Report on visit to Latin America December 2008 to January 2009
I arrived in Guatemala City on December 26, only to be not met by the people who were supposed to meet me. I don’t know what happened, and haven’t heard from them. Perhaps a mix-up in communication or something, but, so it is (n.b. I received communications apologizing for not meeting me).
That evening I went to San Salvador, El Salvador, where I was met by Eliseo Martínez, pastor of the OPC in San Salvador. we talked, some that evening, and then on Saturday, we had a more formal visit wit h the consistory, which includes pastor Eliseo, Francisco Lozano (a senior in Seminary), and Miguel Renderos, a university and seminary professor. We talked about their vision for the OPC of El Salvador. Their immediate plans are to build up the central church, so that Francisco can pastor it when he graduates next winter, and to build up the mission work in San Marcos, and continue the Bible Study in Santa Ana with a view to it being a future church plant. They asked if the OPC had responded to the request of the churches in Colombia, and I explained that the OPC had not done so, but that there was a report which was submitted which indicated what the OPC should do with respect to churches wishing to join the OPC, i.e., that they not be allowed to do so. They asked me if there was some way for their candidates to be examined for ordination and for a presbytery to be organised, although not a part of the OPC. I told them that the OPC report had also said that something should be done, but that I didn't really know how we might go about it, and that I would consult with the Foreign Missions Committee and get back to them.
On Saturday, I went to the OP mission work in San Marcos, a suburb of San Salvador. There was an attendance of about 30 people. I preached from 1 John 3:1-7, and was well received. Since there was no morning service on Sunday, I went to the CRC in Santa Tecla. There were about 15 people present. The pastor is Carlos Mejilla, but a member of the church, Ivan, preached from Luke 14:11-14. His sermon seemed somewhat political. Although they sang a Psalm, some of the hymns also seemed political. They celebrated the Lord’s Supper, with no fencing of the table. Afterwards, there was a meeting of the consistory, with women as members. Over lunch, the pastor explained that they have women elders because they have gifts and not many men were willing, and reformed churches should always be reforming. I briefly explained our perspective on the issue. For these reasons, I doubt the OPC in El Salvador will work with the CRC, something that they had been urged to do by Louis Wagenveld, a CRC missionary who h as helped the CRC greatly (n.b. He has written to me on my travels, and I will meet with him upon my return, d.v.). We visited the CRC in Huizucar, where I met the consistory, also with women members. We then climbed a mountain for about an hour and half, and arrived at their new mission in Almendra. They sang songs, and broke a piñata for the children, and announced that there would be a service the following Sunday. That evening; I attended the worship of the central OPC. There were about 50 people present, and pastor Eliseo preached, and I brought greetings from the OPC of North America. Afterwards, I met with Jaime Olmeda, another seminary and university professor who used to be a part of the OPC and had left. He met with me to explain that he had repented of departing, and had determined to return, and become a part of the church, although only as a member at first.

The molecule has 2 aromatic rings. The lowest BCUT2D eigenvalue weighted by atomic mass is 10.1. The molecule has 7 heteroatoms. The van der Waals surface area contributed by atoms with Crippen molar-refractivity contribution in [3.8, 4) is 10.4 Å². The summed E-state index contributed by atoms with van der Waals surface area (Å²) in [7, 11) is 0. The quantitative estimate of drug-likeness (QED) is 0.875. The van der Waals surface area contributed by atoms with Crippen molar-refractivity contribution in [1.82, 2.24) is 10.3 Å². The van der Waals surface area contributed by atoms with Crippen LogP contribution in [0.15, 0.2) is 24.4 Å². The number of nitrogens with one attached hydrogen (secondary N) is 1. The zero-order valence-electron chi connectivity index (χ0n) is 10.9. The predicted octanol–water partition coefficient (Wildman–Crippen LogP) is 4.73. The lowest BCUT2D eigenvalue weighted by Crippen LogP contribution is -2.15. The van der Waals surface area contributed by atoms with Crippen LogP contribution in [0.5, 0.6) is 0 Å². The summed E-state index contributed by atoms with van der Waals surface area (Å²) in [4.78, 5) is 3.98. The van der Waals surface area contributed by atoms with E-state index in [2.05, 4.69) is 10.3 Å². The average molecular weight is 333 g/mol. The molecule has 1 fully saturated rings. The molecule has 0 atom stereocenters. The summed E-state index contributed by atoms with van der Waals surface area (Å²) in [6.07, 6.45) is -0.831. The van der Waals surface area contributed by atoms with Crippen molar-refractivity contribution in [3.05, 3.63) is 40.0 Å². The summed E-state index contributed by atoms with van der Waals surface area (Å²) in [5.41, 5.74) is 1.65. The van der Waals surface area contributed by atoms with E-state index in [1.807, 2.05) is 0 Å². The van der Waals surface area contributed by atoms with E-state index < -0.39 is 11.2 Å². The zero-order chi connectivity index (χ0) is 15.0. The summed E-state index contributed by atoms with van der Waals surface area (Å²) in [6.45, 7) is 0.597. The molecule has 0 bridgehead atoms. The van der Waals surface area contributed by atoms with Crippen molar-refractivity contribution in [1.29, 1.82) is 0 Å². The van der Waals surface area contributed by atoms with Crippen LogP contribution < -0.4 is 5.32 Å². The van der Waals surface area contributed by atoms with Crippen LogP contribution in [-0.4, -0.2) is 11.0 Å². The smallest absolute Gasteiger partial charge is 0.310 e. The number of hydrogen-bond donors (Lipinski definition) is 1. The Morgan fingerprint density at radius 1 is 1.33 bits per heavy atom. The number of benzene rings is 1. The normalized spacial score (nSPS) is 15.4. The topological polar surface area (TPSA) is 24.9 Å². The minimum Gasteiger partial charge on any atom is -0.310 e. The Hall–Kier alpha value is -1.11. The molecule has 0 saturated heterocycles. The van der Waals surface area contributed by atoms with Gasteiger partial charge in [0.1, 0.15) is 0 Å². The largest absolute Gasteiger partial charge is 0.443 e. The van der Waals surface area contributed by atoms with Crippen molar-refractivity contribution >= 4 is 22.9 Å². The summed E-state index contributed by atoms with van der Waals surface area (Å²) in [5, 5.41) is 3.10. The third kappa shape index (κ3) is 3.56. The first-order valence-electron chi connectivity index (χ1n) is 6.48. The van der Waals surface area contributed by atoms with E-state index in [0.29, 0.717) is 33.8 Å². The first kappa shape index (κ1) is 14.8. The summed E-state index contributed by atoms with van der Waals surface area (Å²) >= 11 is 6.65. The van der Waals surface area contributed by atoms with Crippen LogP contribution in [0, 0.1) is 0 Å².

On Monday I headed out for Buenos Aires , arriving very early on Tuesday morning. I meet with (Carlos) Daniel Borrini, a man in Buenos Aires who is of the reformed faith. He would like to see an OP church in his city, since there is at present no faithful reformed church there. He has gone to the San Andres Presbyterian Church, but due to liberalism and woman elders, cannot continue to do so. He does not wish to be a pastor, but seems very Biblically literate, and would seem to be a good prospect for service as a ruling elder. (My wife and I hope to visit the four churches in Argentina further in April).
Later Tuesday, I went with some difficulty to Rivera, Uruguay, arriving there at midnight (n.b. On Sunday I was told that one of the members of the church had been stuck in Montevideo since Tuesday and had been unable to get out, so maybe m y difficulties were not as great as I thought). I went to the Falk's house (OK, my house that the Falks live in), and they hosted me for my stay there. They have been, as always, most gracious to me.
On Wednesday, we met briefly with Marcos Lara, one of the preachers here, to make arrangements for going to Mandubi, and then spent much of the day with pastor Gustavo Mello. I had much time to20talk with the Falks about the progress of the ministry, as well as their needs and concerns. They seem to be settling in well, and like the house, and have great hopes for the future progress of the ministry here.
On Thursday, we went to Mandubi for a Bible Study, where I exhorted from Luke 4:16-30. Afterwards, there was a meeting of the pastors, preachers, elders, deacons, and church workers, which is to say, Gustavo Mello, pastor, Henry Vega, elder (recovering nicely from a severe illness), Marcos Lara, elder and preacher (in Brazil), Bento Sandin, deacon and preacher, lay workers Michel Lima and Narciso, and Jonathan Falk and myself. Each of the men presented their vision for 2009 for the Uruguayan church and missions, mostly in general terms. Marcos emphasize d the need for a central meeting place in Brazil, and his hope to find a place in Santa Ana do Livramento, in part because his constant travels from place to place do not seem very productive.